The unique rock formations in Arches National Park in Utah, shown here, are caused by wind and water erosion over millions of years.
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The Power of Erosion
From Grolier's New Book of Popular Science
Wind, water, rock falls, and mud slides have eroded the Grand Canyon (pictured), increasing its width and depth.
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Dust storms like this one are caused when heavy winds sweep across loose sand or dirt on a dry surface, carrying large amounts of dust into the air. 
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Despite their vastly different appearances, the Grand Canyon, the fjords of Norway, the sand dunes of the Sahara, and the white beaches of Malibu, California, all share common origins. These diverse landforms, and many more, were created by one of nature's most powerful forces—erosion.

Erosion, simply put, is the wearing away and removal of soil, rock debris, and other material from Earth's surface, and its transportation to new places. The forces behind erosion are many and varied. The most significant is moving water, especially that of rivers. The Colorado River, for example, slowly carved out the magnificent Grand Canyon. The pounding ocean surf is another powerful water sculptor. The beautiful coves of La Jolla, California, and the dazzling white cliffs of Dover, England, are among the many striking creations of the ocean. Wind constitutes another powerful erosive force, as do glaciers. Such forces continually shape and reshape the surface of Earth and the many landforms upon it.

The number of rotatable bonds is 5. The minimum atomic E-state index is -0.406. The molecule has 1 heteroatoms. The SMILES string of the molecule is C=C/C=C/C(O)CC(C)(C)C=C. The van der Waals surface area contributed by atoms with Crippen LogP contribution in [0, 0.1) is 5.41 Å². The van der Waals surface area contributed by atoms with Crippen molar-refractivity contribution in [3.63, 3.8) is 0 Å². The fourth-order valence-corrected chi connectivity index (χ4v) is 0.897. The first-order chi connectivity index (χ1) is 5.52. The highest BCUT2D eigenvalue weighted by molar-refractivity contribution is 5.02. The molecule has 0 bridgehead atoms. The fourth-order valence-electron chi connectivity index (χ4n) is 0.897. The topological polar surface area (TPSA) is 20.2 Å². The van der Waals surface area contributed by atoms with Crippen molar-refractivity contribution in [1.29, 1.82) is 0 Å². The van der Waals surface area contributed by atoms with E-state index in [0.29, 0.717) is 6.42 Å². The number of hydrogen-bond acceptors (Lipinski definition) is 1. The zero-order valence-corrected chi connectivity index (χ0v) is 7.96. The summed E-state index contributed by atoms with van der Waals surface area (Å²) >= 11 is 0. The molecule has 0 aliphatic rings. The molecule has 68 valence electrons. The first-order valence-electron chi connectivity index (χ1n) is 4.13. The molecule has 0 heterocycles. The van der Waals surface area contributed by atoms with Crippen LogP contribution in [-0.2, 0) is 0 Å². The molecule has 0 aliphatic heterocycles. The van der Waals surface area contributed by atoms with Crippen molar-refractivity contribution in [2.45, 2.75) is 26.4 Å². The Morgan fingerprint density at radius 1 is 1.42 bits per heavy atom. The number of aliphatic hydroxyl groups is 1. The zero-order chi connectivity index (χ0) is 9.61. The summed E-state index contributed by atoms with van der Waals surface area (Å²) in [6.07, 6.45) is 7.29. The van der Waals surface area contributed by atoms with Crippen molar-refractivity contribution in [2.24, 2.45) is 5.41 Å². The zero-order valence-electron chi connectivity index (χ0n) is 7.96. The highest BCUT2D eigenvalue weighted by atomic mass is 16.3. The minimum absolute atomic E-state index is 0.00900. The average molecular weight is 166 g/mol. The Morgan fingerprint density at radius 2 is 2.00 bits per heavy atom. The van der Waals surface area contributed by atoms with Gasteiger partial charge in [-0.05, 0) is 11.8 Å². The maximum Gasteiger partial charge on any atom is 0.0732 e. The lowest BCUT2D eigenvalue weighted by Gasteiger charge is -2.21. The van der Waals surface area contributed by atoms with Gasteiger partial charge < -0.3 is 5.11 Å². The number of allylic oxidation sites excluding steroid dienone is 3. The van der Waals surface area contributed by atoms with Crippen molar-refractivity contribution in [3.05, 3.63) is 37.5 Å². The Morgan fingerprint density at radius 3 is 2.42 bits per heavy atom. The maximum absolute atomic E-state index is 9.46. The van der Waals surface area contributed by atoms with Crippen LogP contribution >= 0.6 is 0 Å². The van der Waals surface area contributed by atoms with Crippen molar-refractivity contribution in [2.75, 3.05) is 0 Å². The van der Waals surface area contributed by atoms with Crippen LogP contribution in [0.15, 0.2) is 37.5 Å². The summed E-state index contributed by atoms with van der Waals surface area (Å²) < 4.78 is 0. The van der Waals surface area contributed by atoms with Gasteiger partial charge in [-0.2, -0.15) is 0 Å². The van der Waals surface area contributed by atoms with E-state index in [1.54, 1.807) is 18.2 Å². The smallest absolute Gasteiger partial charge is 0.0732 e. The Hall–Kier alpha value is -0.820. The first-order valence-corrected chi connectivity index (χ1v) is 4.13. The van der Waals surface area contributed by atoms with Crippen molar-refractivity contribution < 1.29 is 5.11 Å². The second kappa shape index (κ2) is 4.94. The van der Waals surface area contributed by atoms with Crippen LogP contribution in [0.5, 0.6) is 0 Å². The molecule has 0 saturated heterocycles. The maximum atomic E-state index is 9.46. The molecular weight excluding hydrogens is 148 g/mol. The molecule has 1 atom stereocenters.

Erosion begins with the process of weathering, the chemical decay and physical breakdown of solid rock. Weathering reduces rock beds and large boulders into rock debris, soil particles, and sand.

An important aspect of weathering is the speed at which it takes place. Given enough time, almost any exposed rock will eventually be worn away. Whether this process takes months, years, centuries, or millennia depends on several conditions.

An obvious factor is the nature of the rock—its hardness, texture, and chemical solubility. Rocks composed of hard minerals such as quartz crystals are remarkably resistant to weathering and break down quite slowly. In contrast, soft limestone weathers quickly. Indeed, it will completely dissolve in weakly acidic water, such as rain. The rapid weathering and erosion of underground limestone has created the world's most magnificent caverns.